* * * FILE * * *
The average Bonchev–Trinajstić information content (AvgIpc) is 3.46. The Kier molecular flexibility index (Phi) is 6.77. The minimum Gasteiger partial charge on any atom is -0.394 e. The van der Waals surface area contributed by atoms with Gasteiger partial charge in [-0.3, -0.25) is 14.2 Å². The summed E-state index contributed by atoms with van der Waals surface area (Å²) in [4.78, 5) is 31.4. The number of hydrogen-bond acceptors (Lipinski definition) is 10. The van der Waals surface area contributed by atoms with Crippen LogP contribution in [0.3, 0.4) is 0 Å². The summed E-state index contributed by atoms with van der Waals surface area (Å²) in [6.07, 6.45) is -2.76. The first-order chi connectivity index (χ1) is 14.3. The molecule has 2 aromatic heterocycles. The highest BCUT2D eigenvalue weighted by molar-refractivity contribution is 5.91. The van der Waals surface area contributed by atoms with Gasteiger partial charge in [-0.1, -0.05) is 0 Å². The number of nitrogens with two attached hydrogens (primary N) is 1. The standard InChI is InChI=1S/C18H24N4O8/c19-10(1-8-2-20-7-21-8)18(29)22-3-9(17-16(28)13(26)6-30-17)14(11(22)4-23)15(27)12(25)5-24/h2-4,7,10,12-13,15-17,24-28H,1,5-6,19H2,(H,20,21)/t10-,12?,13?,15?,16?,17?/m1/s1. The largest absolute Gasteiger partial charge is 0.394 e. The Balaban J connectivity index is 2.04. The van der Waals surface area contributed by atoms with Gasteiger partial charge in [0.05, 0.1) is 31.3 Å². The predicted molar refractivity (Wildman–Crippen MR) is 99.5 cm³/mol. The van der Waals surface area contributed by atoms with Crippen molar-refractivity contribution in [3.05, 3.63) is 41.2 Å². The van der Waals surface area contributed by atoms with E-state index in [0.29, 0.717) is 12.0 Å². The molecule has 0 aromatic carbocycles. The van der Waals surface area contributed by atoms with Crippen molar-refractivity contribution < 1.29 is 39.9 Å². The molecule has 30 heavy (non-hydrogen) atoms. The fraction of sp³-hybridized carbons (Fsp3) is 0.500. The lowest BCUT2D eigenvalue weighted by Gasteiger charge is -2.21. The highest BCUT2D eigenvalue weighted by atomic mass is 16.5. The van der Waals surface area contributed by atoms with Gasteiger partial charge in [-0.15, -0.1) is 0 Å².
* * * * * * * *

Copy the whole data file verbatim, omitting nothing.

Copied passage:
The average Bonchev–Trinajstić information content (AvgIpc) is 3.46. The Kier molecular flexibility index (Phi) is 6.77. The minimum Gasteiger partial charge on any atom is -0.394 e. The van der Waals surface area contributed by atoms with Gasteiger partial charge in [-0.3, -0.25) is 14.2 Å². The summed E-state index contributed by atoms with van der Waals surface area (Å²) in [4.78, 5) is 31.4. The number of hydrogen-bond acceptors (Lipinski definition) is 10. The van der Waals surface area contributed by atoms with Crippen LogP contribution in [0.3, 0.4) is 0 Å². The summed E-state index contributed by atoms with van der Waals surface area (Å²) in [6.07, 6.45) is -2.76. The first-order chi connectivity index (χ1) is 14.3. The molecule has 2 aromatic heterocycles. The highest BCUT2D eigenvalue weighted by molar-refractivity contribution is 5.91. The van der Waals surface area contributed by atoms with Gasteiger partial charge in [-0.1, -0.05) is 0 Å². The number of nitrogens with two attached hydrogens (primary N) is 1. The standard InChI is InChI=1S/C18H24N4O8/c19-10(1-8-2-20-7-21-8)18(29)22-3-9(17-16(28)13(26)6-30-17)14(11(22)4-23)15(27)12(25)5-24/h2-4,7,10,12-13,15-17,24-28H,1,5-6,19H2,(H,20,21)/t10-,12?,13?,15?,16?,17?/m1/s1. The largest absolute Gasteiger partial charge is 0.394 e. The Balaban J connectivity index is 2.04. The van der Waals surface area contributed by atoms with Gasteiger partial charge in [0.05, 0.1) is 31.3 Å². The predicted molar refractivity (Wildman–Crippen MR) is 99.5 cm³/mol. The van der Waals surface area contributed by atoms with Crippen molar-refractivity contribution in [3.05, 3.63) is 41.2 Å². The van der Waals surface area contributed by atoms with E-state index in [0.29, 0.717) is 12.0 Å². The molecule has 0 aromatic carbocycles. The van der Waals surface area contributed by atoms with Crippen molar-refractivity contribution < 1.29 is 39.9 Å². The molecule has 30 heavy (non-hydrogen) atoms. The fraction of sp³-hybridized carbons (Fsp3) is 0.500. The lowest BCUT2D eigenvalue weighted by Gasteiger charge is -2.21. The highest BCUT2D eigenvalue weighted by atomic mass is 16.5. The van der Waals surface area contributed by atoms with Gasteiger partial charge in [-0.15, -0.1) is 0 Å².